Daniel Avery, Wide Awake Festival, Brockwell Park, 3 September – I only saw about fifteen minutes of this after a weird interlude where somebody claimed I’d stolen their bag and then I had to spend some time convincing security that my bag was actually my bag. It was a great soundtrack to that drama though. The bag thing kind of killed the vibe for my night though.

Heaven 17 presents the Human League, The Roundhouse, Camden, 5 September – The love that had gone into recreating those first two Heaven 17 LPs was obvious, and this was a collection of some of my very favourite songs and sounds. Glenn and Martyn were very funny and entertaining between the tracks and I honestly had such a brilliant time. WXJL Tonight has always been an emotional song and I found its human fear in the face of automated radio stations even more poignant in the age of generative Spotify playlists, and the story of refugees in Dreams Of Leaving, written over 40 years ago, was made even more real with footage of wrecked cities in Syria accompanying it. At other times they used images from the Prisoner and Space 1999 and Doctor Who and it was like too many of my favourite things were happening at once. Everything I dreamed it would be. And then Martyn Ware retweeted me banging on about how good it was.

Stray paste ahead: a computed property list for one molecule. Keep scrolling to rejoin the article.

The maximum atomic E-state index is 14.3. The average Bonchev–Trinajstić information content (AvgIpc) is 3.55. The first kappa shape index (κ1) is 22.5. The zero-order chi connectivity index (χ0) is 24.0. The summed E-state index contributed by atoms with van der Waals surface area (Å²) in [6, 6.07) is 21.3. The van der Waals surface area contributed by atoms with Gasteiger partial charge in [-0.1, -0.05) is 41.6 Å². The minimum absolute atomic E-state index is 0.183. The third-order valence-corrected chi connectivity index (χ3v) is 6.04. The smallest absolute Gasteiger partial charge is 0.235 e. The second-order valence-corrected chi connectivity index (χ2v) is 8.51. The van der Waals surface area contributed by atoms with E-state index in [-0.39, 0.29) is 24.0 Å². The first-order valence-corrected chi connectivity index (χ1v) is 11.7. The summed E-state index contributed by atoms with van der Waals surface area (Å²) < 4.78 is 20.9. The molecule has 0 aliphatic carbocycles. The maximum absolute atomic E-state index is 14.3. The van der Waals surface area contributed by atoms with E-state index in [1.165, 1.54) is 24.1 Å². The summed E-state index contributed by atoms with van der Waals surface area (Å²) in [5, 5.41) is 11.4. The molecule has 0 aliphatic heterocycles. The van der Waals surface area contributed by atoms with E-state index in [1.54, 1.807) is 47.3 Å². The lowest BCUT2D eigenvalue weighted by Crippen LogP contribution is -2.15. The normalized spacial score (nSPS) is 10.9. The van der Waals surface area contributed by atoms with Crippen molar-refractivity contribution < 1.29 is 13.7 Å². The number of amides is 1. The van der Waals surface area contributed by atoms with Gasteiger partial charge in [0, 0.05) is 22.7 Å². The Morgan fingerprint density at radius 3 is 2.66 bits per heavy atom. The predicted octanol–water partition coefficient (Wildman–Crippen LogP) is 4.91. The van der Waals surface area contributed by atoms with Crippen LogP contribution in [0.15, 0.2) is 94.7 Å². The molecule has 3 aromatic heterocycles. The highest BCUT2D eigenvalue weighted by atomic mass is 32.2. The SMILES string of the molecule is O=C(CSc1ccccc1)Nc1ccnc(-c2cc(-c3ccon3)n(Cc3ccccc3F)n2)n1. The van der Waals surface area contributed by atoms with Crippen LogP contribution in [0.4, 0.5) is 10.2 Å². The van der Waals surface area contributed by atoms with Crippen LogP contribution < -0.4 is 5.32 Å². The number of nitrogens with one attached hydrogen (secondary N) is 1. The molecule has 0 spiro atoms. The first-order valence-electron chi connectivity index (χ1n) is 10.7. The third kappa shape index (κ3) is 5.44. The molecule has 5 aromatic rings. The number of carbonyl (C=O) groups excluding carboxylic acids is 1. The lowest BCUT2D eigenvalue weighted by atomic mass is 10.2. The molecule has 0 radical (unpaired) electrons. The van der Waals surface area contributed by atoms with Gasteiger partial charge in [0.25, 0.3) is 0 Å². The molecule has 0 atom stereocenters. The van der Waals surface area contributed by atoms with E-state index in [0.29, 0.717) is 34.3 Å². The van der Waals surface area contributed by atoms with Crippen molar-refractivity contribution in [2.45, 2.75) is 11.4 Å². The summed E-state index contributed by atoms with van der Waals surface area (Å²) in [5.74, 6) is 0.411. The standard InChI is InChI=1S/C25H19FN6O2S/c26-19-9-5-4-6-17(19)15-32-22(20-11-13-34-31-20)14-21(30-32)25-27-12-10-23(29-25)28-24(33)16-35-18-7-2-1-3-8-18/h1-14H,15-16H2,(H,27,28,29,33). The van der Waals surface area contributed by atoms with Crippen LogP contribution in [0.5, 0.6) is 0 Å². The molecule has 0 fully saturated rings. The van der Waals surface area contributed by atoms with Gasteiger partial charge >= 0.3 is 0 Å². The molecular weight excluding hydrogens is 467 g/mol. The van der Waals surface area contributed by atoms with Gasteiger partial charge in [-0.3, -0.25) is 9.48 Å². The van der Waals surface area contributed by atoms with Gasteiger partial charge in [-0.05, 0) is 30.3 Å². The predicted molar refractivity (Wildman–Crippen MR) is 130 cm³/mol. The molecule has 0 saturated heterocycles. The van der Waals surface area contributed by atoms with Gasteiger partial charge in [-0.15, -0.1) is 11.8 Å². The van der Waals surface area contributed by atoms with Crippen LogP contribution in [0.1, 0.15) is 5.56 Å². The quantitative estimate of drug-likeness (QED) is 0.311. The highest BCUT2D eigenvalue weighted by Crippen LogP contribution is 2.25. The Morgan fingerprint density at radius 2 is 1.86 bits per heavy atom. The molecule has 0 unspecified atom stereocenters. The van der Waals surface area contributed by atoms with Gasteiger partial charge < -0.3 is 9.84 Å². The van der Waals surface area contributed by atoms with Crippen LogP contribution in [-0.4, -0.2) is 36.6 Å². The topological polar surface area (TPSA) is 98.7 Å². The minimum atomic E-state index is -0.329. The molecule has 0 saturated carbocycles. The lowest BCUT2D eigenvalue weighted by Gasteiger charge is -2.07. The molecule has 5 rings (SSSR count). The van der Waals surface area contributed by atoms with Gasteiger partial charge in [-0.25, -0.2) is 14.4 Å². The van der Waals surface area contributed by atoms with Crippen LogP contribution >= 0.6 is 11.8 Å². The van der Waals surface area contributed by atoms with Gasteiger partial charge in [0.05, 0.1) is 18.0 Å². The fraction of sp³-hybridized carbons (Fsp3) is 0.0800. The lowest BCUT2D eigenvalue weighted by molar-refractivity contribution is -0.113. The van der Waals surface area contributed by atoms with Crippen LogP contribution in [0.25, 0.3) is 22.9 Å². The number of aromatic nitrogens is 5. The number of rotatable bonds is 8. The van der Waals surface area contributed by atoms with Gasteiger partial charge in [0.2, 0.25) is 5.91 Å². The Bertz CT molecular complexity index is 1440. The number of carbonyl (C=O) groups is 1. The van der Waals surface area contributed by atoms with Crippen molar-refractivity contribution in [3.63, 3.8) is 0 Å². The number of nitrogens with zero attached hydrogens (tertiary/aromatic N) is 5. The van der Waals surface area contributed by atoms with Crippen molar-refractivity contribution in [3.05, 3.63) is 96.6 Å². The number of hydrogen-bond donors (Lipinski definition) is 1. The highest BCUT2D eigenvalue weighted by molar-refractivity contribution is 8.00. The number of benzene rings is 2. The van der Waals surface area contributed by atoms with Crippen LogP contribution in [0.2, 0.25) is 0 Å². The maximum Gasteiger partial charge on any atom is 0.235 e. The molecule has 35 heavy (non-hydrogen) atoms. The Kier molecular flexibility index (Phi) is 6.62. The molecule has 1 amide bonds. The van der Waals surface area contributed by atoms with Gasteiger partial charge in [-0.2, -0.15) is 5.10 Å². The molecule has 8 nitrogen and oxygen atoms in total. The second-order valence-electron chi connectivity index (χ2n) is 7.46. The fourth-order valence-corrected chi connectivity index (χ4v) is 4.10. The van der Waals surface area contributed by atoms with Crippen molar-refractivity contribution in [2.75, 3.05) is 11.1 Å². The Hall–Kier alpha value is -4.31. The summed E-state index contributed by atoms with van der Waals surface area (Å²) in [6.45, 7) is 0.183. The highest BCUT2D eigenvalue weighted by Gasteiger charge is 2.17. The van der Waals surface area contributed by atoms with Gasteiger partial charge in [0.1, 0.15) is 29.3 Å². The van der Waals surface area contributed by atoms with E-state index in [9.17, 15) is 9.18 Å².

Adwaith, The Piece Hall, Halifax, 10 September – The Piece Hall was an incredible venue and so well organised – there were stewards supervising the queues at the bars, food stalls, toilets etc, it was a brilliant gig. From listening to a couple of tracks in advance I was expecting Adwaith to be quite indie-pop but actually there was more of a swamp-prog swagger to them. I’m still yet to hear a Welsh-language band I don’t like.

Low Hummer, The Piece Hall, Halifax, 10 September – One of my main motivations of going to Halifax for this gig was to see the Anchoress but she had to pull out due to Covid shielding. Low Hummer were a late replacement and an altogether different vibe which I enjoyed, good interplay between the somewhat frenetic male vocals and the woman who sang.

Sea Power, The Piece Hall, Halifax, 10 September – A band I’ve seen and enjoyed live at multiple festivals but – with the exception of From the Sea to the Land Beyond – I’ve never felt particularly inclined to listen to their records. I like what they do though.

Manic Street Preachers, The Piece Hall, Halifax, 10 September – What can I possibly write to explain how much I love Manic Street Preachers?

Manic Street Preachers at The Piece Hall in Halifax

t l k, Plugged @ The Real Al Company and Taproom, Walthamstow, 11 September – She introduced her material as “an ode to lucid dreams” and it certainly had a dreamy ethereal quality to it, she sang treated and echoed vocals over the top of an ambient soundscape that then occasionally featured beats. To this old man it reminded him a bit of Liz Fraser with Massive Attack.